So, how comfortable is life these days? Sometimes my heart feels so heavy with the plight of Christians in the United States. I believe many Christians are living with a false reality. Prosperity theology began in the U.S. in the 1950s, and picked up speed throughout the years of heavy televangelism. And many people can recite a list of names of currently popular Prosperity Theology pastors. In case you don’t know, Prosperity Theology teaches that Christians are blessed directly in proportion to the financial donations they are willing to give - to the Church, of course. Many people buy into that idea.
Many others say they don’t, but in a myriad of subtle ways the theology of prosperity has infiltrated the American Christian mindset. And it fits so perfectly with our societal view of success. The biggest and best are the winners. The more good possessions, good times, good jobs, good outcomes you have, the more successful you are. We believe the people who have the most are doing the best. We apply that to churches, too. And I think it is causing a desperate plight for the American Christian. When our focus is on the external, we are driven to pursue the things that affect the external.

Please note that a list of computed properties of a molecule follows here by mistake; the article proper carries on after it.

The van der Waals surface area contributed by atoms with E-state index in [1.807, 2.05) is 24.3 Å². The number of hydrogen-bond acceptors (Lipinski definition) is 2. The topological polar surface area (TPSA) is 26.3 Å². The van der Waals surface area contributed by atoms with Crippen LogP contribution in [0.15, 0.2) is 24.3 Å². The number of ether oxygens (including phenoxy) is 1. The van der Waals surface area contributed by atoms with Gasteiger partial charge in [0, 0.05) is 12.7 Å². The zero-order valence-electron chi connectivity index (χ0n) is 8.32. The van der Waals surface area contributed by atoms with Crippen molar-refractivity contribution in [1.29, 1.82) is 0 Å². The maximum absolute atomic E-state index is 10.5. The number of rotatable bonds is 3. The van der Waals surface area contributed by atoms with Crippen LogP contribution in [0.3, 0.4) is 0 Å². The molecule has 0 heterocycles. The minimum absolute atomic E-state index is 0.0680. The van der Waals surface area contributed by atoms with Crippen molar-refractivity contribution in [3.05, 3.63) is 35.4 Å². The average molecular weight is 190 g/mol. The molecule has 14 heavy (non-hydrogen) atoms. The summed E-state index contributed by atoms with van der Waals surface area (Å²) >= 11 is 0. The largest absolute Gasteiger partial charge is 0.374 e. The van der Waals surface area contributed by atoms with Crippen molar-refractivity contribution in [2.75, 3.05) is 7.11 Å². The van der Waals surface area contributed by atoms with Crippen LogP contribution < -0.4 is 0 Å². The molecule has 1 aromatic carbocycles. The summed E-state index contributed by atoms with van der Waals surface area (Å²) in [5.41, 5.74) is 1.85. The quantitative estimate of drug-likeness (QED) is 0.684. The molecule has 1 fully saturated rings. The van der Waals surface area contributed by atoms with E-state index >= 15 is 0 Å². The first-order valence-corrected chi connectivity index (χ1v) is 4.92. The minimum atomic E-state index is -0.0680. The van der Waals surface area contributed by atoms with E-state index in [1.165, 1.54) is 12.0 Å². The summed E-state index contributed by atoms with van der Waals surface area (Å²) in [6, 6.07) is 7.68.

But when I read my Bible and dig deeper into trying to know the character of God, I realize He is a God of the internal. He is far more invested in what is happening inside of me, than in what I achieve on the outside. When we, American Christians, compare ourselves to people in other nations, we look pretty good and we thank God for His favor. But I have a feeling our gratitude is misguided. I really think we are missing the boat. I don’t see a single instance in the Bible where serving God was comfortable and profitable. The people who had the closest relationships with God suffered tremendously on the outside. After Paul met God he seems to have walked away from comfort and prestige. He was hunted and imprisoned, yet his teachings about peace, and happiness and joy are profound. His outward circumstances, which could easily be deemed a fail in our society - and I have a feeling even among many Christians today - did not dim the power and hope that was so deeply imbedded in his heart and life. His internal life was so invested in God, that what happened on the exterior became inconsequential. Our focus on the exterior, on numbers and profits, and comfort, and counting our “successes” has caused us to settle for lives which are inferior to the kind of lives God promises in the Bible.